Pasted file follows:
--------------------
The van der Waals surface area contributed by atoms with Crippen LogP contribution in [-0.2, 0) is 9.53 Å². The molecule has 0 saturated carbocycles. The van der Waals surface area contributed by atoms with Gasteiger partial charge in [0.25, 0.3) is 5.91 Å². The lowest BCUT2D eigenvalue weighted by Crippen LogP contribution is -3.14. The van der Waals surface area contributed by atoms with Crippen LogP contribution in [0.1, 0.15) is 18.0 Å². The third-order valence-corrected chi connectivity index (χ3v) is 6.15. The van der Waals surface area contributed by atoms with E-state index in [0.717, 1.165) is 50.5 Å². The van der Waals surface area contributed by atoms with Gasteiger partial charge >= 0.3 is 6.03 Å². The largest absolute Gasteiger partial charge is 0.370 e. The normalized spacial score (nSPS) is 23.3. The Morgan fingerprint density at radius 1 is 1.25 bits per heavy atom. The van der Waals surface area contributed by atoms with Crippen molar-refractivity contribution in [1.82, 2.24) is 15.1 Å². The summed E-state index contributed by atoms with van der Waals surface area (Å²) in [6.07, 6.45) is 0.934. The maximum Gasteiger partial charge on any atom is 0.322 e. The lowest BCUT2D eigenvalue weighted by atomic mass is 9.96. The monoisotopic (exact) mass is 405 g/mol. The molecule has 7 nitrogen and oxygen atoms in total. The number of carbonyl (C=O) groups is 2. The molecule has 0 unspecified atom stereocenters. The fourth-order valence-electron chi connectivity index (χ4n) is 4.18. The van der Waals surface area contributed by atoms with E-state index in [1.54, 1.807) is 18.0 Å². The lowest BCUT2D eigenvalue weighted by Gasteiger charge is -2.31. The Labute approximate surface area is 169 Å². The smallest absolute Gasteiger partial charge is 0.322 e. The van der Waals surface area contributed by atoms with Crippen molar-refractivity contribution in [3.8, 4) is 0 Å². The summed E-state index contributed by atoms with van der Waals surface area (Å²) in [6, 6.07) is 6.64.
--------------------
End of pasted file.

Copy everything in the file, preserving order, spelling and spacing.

The van der Waals surface area contributed by atoms with Crippen LogP contribution in [-0.2, 0) is 9.53 Å². The molecule has 0 saturated carbocycles. The van der Waals surface area contributed by atoms with Gasteiger partial charge in [0.25, 0.3) is 5.91 Å². The lowest BCUT2D eigenvalue weighted by Crippen LogP contribution is -3.14. The van der Waals surface area contributed by atoms with Crippen LogP contribution in [0.1, 0.15) is 18.0 Å². The third-order valence-corrected chi connectivity index (χ3v) is 6.15. The van der Waals surface area contributed by atoms with E-state index in [0.717, 1.165) is 50.5 Å². The van der Waals surface area contributed by atoms with Gasteiger partial charge >= 0.3 is 6.03 Å². The largest absolute Gasteiger partial charge is 0.370 e. The normalized spacial score (nSPS) is 23.3. The Morgan fingerprint density at radius 1 is 1.25 bits per heavy atom. The van der Waals surface area contributed by atoms with Crippen molar-refractivity contribution in [1.82, 2.24) is 15.1 Å². The summed E-state index contributed by atoms with van der Waals surface area (Å²) in [6.07, 6.45) is 0.934. The maximum Gasteiger partial charge on any atom is 0.322 e. The lowest BCUT2D eigenvalue weighted by atomic mass is 9.96. The monoisotopic (exact) mass is 405 g/mol. The molecule has 7 nitrogen and oxygen atoms in total. The number of carbonyl (C=O) groups is 2. The molecule has 0 unspecified atom stereocenters. The fourth-order valence-electron chi connectivity index (χ4n) is 4.18. The van der Waals surface area contributed by atoms with E-state index in [1.54, 1.807) is 18.0 Å². The lowest BCUT2D eigenvalue weighted by Gasteiger charge is -2.31. The Labute approximate surface area is 169 Å². The smallest absolute Gasteiger partial charge is 0.322 e. The van der Waals surface area contributed by atoms with Crippen molar-refractivity contribution in [3.8, 4) is 0 Å². The summed E-state index contributed by atoms with van der Waals surface area (Å²) in [6, 6.07) is 6.64.